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Piers, C. (2015). A review of Psychoanalytic Complexity: Clinical Attitudes for Therapeutic Change: by William J. Coburn. New York, NY: Routledge, 2014. 136 pp.. Contemp. Psychoanal., 51(4):747-755.

(2015). Contemporary Psychoanalysis, 51(4):747-755

Book Reviews

A review of Psychoanalytic Complexity: Clinical Attitudes for Therapeutic Change: by William J. Coburn. New York, NY: Routledge, 2014. 136 pp.

Review by:
Craig Piers, Ph.D.

General Remarks

William Coburn has written a fine book that I think will generate interest and, I suspect, some controversy. What else can be asked for from a book? This review will focus on Coburn's core thesis regarding the sources, influences, and organizing dynamics that give rise to subjective experience, or more specifically, momentary and evolving subjective states (the experience of agency, for instance). In understanding subjective states, Coburn emphasizes the role of context and his thinking is informed by the literature on complex systems. He sees complexity theory as providing sound footing for what he describes as psychoanalysis's move from “objectivism to perspectivism,” adding that complexity theory in particular, “… sheds a much more radical light on the central and relentless role of context in understanding emotional life and the meaning-making process” (p. 6).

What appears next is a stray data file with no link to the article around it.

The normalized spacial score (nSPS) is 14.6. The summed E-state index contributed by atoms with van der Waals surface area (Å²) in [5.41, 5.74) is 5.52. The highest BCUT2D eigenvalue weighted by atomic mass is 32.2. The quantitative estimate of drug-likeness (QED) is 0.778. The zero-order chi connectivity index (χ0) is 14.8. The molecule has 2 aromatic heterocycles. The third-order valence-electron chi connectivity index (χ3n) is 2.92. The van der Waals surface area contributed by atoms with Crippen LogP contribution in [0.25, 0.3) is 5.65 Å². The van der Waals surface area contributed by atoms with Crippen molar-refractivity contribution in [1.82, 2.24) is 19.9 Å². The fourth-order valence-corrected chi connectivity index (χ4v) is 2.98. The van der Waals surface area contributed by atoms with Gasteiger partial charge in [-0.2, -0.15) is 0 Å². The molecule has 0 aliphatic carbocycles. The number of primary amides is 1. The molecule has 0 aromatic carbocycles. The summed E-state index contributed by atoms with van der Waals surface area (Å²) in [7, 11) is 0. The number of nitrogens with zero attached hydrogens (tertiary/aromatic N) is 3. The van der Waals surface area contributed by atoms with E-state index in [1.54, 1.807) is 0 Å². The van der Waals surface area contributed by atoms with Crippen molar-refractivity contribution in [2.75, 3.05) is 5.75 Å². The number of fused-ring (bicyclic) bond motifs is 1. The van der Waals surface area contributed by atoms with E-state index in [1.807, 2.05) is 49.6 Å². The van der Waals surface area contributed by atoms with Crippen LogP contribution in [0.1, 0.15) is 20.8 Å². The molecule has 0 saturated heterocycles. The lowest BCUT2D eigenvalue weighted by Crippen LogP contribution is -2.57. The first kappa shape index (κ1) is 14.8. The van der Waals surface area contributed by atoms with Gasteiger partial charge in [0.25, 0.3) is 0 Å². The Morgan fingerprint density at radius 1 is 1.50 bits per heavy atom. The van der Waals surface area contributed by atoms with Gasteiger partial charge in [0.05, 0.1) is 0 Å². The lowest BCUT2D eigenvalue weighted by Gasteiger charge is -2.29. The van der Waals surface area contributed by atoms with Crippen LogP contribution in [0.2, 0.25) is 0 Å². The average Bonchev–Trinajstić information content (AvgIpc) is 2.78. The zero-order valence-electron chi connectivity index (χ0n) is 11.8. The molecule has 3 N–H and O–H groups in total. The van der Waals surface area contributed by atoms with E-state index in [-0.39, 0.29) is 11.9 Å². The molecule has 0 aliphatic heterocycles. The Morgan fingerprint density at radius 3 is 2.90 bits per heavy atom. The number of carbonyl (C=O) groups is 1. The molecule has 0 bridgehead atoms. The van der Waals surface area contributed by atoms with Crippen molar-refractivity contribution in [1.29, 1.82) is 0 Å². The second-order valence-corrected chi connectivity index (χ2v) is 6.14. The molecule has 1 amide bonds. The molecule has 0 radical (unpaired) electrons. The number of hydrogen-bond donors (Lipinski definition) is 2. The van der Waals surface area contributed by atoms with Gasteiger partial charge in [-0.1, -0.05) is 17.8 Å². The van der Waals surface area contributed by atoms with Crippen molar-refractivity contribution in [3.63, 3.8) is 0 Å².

Although I disagree with a couple of Coburn's characterizations, in general, he makes good use of many of the ideas and concepts advanced by complexity theorists. From my vantage point, the key to understanding his “contextualist” perspective is appreciating the way he draws on complexity theorists’ discussion of the open, nested, and nonlinear nature of systems, as well as circular causality and emergence.

To get hold of these ideas and their implications, let's consider, as Coburn does, the psychotherapy dyad.

[This is a summary excerpt from the full text of the journal article. The full text of the document is available to journal subscribers on the publisher's website here.]

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